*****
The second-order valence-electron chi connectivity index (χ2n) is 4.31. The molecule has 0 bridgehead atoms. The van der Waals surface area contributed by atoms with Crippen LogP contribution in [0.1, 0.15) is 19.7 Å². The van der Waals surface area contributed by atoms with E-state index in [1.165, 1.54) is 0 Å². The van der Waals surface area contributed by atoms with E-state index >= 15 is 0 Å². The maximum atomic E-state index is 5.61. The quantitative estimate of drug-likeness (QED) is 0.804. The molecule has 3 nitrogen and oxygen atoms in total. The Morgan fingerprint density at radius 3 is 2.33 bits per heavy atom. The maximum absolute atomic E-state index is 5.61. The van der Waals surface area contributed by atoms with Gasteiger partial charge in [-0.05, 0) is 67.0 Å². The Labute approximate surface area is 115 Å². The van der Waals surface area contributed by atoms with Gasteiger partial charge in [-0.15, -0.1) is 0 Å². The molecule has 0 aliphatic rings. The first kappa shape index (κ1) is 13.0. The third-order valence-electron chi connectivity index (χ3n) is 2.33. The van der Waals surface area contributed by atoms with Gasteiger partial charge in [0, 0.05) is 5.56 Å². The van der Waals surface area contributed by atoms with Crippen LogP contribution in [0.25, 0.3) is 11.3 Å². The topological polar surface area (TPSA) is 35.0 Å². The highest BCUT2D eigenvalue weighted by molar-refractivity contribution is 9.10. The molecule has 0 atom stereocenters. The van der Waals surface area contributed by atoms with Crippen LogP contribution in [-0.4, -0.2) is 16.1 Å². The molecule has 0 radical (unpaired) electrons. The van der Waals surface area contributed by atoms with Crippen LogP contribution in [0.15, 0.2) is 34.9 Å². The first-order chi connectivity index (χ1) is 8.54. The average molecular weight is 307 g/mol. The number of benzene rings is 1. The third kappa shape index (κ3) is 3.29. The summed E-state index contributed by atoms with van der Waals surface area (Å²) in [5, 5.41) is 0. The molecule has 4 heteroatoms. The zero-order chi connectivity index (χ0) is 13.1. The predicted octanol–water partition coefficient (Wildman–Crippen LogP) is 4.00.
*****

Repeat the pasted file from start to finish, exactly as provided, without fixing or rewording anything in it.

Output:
The second-order valence-electron chi connectivity index (χ2n) is 4.31. The molecule has 0 bridgehead atoms. The van der Waals surface area contributed by atoms with Crippen LogP contribution in [0.1, 0.15) is 19.7 Å². The van der Waals surface area contributed by atoms with E-state index in [1.165, 1.54) is 0 Å². The van der Waals surface area contributed by atoms with E-state index >= 15 is 0 Å². The maximum atomic E-state index is 5.61. The quantitative estimate of drug-likeness (QED) is 0.804. The molecule has 3 nitrogen and oxygen atoms in total. The Morgan fingerprint density at radius 3 is 2.33 bits per heavy atom. The maximum absolute atomic E-state index is 5.61. The van der Waals surface area contributed by atoms with Gasteiger partial charge in [-0.05, 0) is 67.0 Å². The Labute approximate surface area is 115 Å². The van der Waals surface area contributed by atoms with Gasteiger partial charge in [-0.15, -0.1) is 0 Å². The molecule has 0 aliphatic rings. The first kappa shape index (κ1) is 13.0. The third-order valence-electron chi connectivity index (χ3n) is 2.33. The van der Waals surface area contributed by atoms with Gasteiger partial charge in [0, 0.05) is 5.56 Å². The van der Waals surface area contributed by atoms with Crippen LogP contribution in [0.25, 0.3) is 11.3 Å². The topological polar surface area (TPSA) is 35.0 Å². The highest BCUT2D eigenvalue weighted by molar-refractivity contribution is 9.10. The molecule has 0 atom stereocenters. The van der Waals surface area contributed by atoms with Crippen LogP contribution in [-0.4, -0.2) is 16.1 Å². The molecule has 0 radical (unpaired) electrons. The van der Waals surface area contributed by atoms with Crippen LogP contribution in [0.15, 0.2) is 34.9 Å². The first-order chi connectivity index (χ1) is 8.54. The average molecular weight is 307 g/mol. The number of benzene rings is 1. The third kappa shape index (κ3) is 3.29. The summed E-state index contributed by atoms with van der Waals surface area (Å²) in [5, 5.41) is 0. The molecule has 4 heteroatoms. The zero-order chi connectivity index (χ0) is 13.1. The predicted octanol–water partition coefficient (Wildman–Crippen LogP) is 4.00.